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TITLE
Donald Maclean talks about the Berlin Wall (1 of 3)
EXTERNAL ID
CLI_Z_DONALD_MACLEAN_01
DATE OF RECORDING
2008
PERIOD
2000s
CREATOR
Donald Maclean
SOURCE
Clì Gàidhlig
ASSET ID
41124
KEYWORDS
audio
World War 2
World War II
Second World War
2nd World War
wars

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In this audio extract Donald Maclean talks about his experiences of the Berlin Wall.

'Uill...nuair a chaidh mi a Bherlin - 's ann ann an naoi ceud deug trì fichead - agus, an ath-bhliadhn', anns an Lùnastal, bliadhna an dèidh sin, chaidh a bhalla a thogail. So, bha mi ann a sin, 's chunnaic mi a' bhalla nuair a chaidh e thogail. Bha mi...'s e Didòmhnaich a bh' ann, agus cha robh fhios aig duine sam bith dè bha a' dol a thachairt.

Sa mhadainn, bha mise a' dol sìos fhaicinn dè bha dol ann am Berlin fhèin 's chur mi orm dìreach èideadh sìobhalta. Chaidh mi air an trèana beag, fo thalamh - an 'underground': 'u-bahn' a bha aca air 's chaidh mi gu àite ris an can 'ad - far an robh gàrradh nam beathaichean, no 'zoological garden'. Agus, nuair a thàinig mi a-mach às an trèana, bha feadhainn a' reic pàipearan-naidheachd sònraichte, ag ràdh gu robh tancaichean nan Ruiseanach dìreach aig a' chrìoch, far an robh Earrann Ruiseanach agus an Earrann Bhreatannach a' tighinn ri chèile. Agus, bha mi a' faicinn mòran de shluagh a' coiseachd dhan an àite sin, agus lean mi 'ad. Agus bha sin dìreach faisg air an 'Reichstag' agus dìreach - chan eil fhios 'am cia mheud slat - air falbh bhon a' Gheata 'Brandenburg', agus bha an Geata 'Brandenburg' air an taobh eile agus, ann an sin, bha na clachairean ag obair air a' bhalla agus le saighdearan bhon Gearmailt an Ear le gunnaichean, dìreach sealltainn orra gu geur, agus tha iadsan a' cur suas a' bhalla. Ach, cha do rinn sinn dad. Leig sinn leotha a' bhalla a thogail. Bha mòran mìltean de Ghearmailtich a' feuchainn ri fhaighinn air falbh aig an àm sin.'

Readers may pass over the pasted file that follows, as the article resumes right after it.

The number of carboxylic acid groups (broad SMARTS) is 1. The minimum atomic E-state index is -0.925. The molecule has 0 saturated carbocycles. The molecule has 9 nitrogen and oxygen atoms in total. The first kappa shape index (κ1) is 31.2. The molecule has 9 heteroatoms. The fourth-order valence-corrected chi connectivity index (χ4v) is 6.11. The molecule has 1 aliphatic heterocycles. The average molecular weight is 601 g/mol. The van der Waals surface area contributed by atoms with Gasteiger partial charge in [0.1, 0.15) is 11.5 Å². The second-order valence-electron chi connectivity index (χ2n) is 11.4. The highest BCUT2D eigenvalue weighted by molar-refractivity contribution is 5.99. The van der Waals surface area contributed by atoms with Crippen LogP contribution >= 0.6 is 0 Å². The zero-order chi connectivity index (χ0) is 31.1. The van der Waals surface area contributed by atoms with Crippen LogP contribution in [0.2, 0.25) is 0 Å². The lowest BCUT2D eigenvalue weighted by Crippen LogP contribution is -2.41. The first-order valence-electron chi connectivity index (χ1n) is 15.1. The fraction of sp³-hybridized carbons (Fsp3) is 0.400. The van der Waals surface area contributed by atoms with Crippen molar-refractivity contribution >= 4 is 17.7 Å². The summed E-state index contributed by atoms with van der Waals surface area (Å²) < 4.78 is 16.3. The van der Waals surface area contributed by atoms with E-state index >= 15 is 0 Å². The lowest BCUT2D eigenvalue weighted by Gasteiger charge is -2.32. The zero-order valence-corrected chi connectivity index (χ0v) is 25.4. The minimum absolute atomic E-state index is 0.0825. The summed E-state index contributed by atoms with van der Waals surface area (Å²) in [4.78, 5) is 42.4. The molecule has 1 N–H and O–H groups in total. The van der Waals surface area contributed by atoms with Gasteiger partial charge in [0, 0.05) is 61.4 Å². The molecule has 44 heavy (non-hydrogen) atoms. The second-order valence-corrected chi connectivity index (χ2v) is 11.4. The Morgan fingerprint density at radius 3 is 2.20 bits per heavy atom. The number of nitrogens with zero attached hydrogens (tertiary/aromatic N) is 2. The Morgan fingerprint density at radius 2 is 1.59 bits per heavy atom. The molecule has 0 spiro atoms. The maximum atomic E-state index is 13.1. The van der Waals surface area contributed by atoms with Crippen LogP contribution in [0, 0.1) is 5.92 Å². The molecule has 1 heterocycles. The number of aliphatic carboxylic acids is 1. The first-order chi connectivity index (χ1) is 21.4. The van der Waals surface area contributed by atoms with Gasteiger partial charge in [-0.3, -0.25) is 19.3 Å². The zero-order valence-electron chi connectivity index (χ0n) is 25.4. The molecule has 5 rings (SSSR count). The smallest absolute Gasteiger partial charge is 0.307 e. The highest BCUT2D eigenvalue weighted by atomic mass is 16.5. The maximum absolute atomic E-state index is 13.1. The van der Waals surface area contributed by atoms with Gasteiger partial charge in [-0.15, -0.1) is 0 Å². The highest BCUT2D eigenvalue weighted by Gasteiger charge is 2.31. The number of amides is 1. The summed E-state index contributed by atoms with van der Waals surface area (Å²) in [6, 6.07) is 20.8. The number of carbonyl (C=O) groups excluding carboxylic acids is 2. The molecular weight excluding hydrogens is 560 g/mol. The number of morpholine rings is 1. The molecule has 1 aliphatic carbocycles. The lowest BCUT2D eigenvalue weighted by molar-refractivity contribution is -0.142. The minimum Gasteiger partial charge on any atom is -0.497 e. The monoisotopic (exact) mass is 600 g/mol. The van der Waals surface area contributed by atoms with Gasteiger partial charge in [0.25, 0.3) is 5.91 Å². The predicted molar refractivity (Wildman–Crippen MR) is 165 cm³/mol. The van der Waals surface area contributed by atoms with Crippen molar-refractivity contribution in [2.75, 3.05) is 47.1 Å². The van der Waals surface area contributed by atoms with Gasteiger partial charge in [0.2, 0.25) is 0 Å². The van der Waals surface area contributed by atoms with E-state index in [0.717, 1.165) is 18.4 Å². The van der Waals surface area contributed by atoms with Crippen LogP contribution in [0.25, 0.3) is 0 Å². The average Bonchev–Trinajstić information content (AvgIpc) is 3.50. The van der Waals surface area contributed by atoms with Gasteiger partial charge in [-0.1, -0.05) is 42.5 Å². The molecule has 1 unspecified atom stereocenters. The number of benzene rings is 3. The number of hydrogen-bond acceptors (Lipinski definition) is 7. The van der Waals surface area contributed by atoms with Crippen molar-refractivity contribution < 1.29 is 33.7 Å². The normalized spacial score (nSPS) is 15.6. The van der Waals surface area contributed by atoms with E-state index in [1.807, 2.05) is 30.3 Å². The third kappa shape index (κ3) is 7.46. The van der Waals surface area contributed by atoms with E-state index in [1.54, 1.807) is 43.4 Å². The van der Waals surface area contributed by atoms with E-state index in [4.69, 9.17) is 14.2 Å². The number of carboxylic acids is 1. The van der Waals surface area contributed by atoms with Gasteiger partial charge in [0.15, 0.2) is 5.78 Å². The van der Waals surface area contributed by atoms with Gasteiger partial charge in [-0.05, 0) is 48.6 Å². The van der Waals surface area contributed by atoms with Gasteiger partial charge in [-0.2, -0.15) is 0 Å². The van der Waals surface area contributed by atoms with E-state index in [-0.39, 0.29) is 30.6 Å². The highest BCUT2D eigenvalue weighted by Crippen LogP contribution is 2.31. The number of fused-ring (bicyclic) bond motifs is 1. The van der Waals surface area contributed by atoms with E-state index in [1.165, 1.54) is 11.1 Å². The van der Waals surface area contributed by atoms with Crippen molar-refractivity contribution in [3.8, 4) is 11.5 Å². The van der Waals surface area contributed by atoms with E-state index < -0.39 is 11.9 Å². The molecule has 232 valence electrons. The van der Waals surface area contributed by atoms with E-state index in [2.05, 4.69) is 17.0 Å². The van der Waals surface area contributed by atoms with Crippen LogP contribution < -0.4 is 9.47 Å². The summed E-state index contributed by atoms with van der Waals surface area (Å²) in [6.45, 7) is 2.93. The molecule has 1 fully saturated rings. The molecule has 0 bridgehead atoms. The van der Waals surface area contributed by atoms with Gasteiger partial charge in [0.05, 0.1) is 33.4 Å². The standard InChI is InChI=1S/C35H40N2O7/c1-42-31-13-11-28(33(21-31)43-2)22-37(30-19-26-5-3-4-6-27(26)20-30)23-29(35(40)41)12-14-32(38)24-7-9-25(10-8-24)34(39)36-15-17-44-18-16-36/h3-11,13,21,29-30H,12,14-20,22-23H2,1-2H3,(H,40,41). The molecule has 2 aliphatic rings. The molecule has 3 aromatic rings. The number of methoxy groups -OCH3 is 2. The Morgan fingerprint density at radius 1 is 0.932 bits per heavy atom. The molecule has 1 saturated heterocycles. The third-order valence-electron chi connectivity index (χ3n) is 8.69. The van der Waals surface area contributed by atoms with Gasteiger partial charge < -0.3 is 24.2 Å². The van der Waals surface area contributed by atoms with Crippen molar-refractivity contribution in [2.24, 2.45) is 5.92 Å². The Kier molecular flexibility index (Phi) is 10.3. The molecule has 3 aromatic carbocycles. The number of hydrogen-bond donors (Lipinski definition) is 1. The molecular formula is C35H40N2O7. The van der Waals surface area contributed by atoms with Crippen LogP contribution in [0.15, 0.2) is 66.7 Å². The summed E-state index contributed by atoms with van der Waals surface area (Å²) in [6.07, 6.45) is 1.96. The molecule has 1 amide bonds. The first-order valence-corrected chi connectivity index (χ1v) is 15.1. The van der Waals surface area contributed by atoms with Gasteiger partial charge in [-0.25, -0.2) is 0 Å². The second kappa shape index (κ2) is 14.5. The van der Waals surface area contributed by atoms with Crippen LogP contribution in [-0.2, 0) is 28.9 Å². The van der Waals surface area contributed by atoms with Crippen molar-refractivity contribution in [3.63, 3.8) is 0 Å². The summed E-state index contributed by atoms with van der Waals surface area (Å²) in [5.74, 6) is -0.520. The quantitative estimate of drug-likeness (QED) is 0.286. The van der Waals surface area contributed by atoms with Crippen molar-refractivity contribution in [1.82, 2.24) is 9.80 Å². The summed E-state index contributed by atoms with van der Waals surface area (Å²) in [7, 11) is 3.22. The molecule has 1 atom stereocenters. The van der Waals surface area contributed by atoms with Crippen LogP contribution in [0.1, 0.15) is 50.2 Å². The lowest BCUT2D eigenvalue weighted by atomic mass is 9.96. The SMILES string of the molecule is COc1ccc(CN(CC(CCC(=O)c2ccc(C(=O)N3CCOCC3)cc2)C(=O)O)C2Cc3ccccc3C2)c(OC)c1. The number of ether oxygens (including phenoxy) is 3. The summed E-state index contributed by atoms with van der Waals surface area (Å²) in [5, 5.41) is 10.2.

The English translates as:

'When I went to Berlin - that was in nineteen-sixty, sixty itself - and, the next year, in, in August, the year after that, the wall was built. So, I was there. I saw the wall being built. I was, it was a Sunday, and nobody knew what was going to happen.

'In the morning I thought that I would go down to see what was happening in Berlin itself and I just put on my civilian clothes. I went on the small train, underground - the unter, 'u-bahn' they called it, and I went to a place called - where the animal garden was, or the Zoological Garden. And, when I came out of the train, some folk were selling newspapers, special edition newspapers, papers saying there were Russian tanks just at the border where the Section, the Russian Section and the British Section joined. And I saw lots of people walking to that area and I followed them. And that was just near the Reichstag and just - I don't know how many yards away, from the Brandenburg Gate, and the Brandenburg Gate was on the other side and there, the builders were working on the wall, and soldiers from East Germany were there, with guns, just watching them keenly, and they were putting up the wall. But we didn't say anything. We left them to build the wall. There were many thousands of Germans trying to get away at that time.